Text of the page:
A retired Winston-Salem lawyer has been barred temporarily from handling any client accounts after the N.C. State Bar said he refused to cooperate in an investigation into allegations that he misappropriated funds.

Judge Graham Shirley of Wake Superior Court signed on Monday a temporary restraining order against Bertram Ervin Brown II, who also goes by Ervin Brown. Brown, who has practiced law since 1971, is disputing the allegations.

“It’s a case of total gross incompetency by the State Bar,” Brown said Tuesday, adding that he no longer has any clients. “I’ve been retired...It totally boggles my mind that they’re going through this.”

Brown has been on voluntary inactive status since 2018. Brown said he retired due to health issues. He said he has had seven back surgeries, including one recently.

The State Bar said Brown has not turned over all records that it requested in June 2019 in connection with a grievance that was filed against him. The grievance centered on how Brown handled settlement money in three separate personal injury cases, including at least one from 2015.

In the 2015 case, Brown provided documents that indicated that he wrote a check totaling $5,000 to himself that did not come from the client’s trust account. The money was supposed to pay for Brown’s legal fees, according to Shirley’s order.

The State Bar asked for more information and eventually had to issue a subpoena for the records, which Brown produced this month, the order said. That information “raised additional concerns about Brown’s handling and possible theft of entrusted funds,” according to the order.

The records indicated that Brown had transferred $3,700 on Jan. 5, 2015, into his trust account from a business checking account. Brown wrote that the transfer was to pay medical bills for a client. On Jan. 6, 2015, checks totaling $3,700 cleared Brown’s account, the order said.

“Brown made numerous unattributed transfers in round number amounts from his trust account to his law firm operating account or personal checking account,” the order said.

The State Bar said it needs trust account records “in order to determine whether Brown has misappropriated funds from his trust account and whether he holds the entrusted funds he should be holding in his trust account.”

But Brown said because of his retirement, many of his records are in boxes and not easily accessible.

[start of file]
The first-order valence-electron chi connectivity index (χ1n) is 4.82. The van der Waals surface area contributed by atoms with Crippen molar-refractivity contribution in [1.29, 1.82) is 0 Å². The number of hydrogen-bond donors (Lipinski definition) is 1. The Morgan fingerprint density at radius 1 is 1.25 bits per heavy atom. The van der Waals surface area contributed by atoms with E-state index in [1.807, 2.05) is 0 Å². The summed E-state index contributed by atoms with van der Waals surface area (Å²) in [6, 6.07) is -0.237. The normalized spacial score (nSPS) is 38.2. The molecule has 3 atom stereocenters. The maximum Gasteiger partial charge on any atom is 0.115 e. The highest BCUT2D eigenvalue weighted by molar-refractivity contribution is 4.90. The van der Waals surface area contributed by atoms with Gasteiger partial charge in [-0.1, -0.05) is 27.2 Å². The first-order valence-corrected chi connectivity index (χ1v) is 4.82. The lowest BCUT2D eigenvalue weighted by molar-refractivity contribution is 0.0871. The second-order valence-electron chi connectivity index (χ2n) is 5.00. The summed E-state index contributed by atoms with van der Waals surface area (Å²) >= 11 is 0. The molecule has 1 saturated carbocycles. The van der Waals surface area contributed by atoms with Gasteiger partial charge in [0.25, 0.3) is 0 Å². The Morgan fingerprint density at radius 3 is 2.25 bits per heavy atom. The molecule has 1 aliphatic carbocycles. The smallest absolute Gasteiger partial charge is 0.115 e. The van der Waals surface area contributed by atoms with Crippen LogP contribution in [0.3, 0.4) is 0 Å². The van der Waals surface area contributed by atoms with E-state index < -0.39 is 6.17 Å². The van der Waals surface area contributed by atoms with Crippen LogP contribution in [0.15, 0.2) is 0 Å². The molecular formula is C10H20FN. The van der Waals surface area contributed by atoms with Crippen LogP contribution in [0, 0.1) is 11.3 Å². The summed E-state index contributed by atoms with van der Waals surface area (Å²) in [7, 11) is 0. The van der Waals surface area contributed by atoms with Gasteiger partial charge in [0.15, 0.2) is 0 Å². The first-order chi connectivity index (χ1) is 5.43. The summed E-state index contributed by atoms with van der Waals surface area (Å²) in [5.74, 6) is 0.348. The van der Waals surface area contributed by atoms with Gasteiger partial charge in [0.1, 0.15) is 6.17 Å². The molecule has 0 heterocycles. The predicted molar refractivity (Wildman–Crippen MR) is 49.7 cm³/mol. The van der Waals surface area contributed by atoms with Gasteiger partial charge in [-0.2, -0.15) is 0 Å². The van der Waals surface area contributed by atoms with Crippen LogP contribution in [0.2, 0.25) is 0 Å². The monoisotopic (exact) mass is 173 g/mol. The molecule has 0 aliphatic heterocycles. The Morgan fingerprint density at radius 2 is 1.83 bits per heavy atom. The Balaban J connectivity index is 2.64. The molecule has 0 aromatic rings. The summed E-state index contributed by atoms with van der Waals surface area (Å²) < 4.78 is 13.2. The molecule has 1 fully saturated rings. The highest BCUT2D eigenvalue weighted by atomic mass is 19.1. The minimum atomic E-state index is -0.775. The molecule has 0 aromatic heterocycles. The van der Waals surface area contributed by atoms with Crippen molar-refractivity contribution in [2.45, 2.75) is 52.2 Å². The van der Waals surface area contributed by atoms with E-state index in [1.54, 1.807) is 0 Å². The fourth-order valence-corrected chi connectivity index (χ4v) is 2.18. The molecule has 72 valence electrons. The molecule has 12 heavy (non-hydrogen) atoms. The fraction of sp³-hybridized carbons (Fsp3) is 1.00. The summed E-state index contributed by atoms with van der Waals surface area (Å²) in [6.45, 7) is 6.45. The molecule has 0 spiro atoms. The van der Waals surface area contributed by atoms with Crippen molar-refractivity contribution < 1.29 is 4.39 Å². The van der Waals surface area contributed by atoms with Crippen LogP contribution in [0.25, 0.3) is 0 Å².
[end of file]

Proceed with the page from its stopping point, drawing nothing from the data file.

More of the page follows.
He and Maria Brown, an attorney with the State Bar, had an agreement that a subpoena would be issued to Wells Fargo, which had the documents, Brown said. The bank provided those documents to Ervin Brown, who then mailed them to the State Bar. But some documents were missing, Brown said.

Brown said the State Bar is accusing him of not cooperating with the investigation simply based on the fact that Wells Fargo didn’t provide all the records in its possession.

He said his client in the case the State Bar is looking at got all of her money, he said. He provided a name and a phone number for the client, who did not immediately respond to a message left on her cellphone.

“It is just total incompetence on the part of the State Bar and I have told them that,” Brown said.

The temporary restraining order is in effect until a hearing scheduled for March 2 on a motion for a preliminary injunction against Brown.

This is not the first time Brown has been in trouble with the State Bar. The agency has censured Brown three separate times for professional misconduct. In one case, he was accused of using derogatory and profane language in a court hearing. He was also censured in another case for failing to file an amended complaint and for not informing his client that his lawsuit had been dismissed.

He also was censured for making improper statements to the press that contained information that was not in the public record and making threatening statements against one of the defendants in a lawsuit.

mhewlett@wsjournal.com

336-727-7326

@mhewlettWSJ

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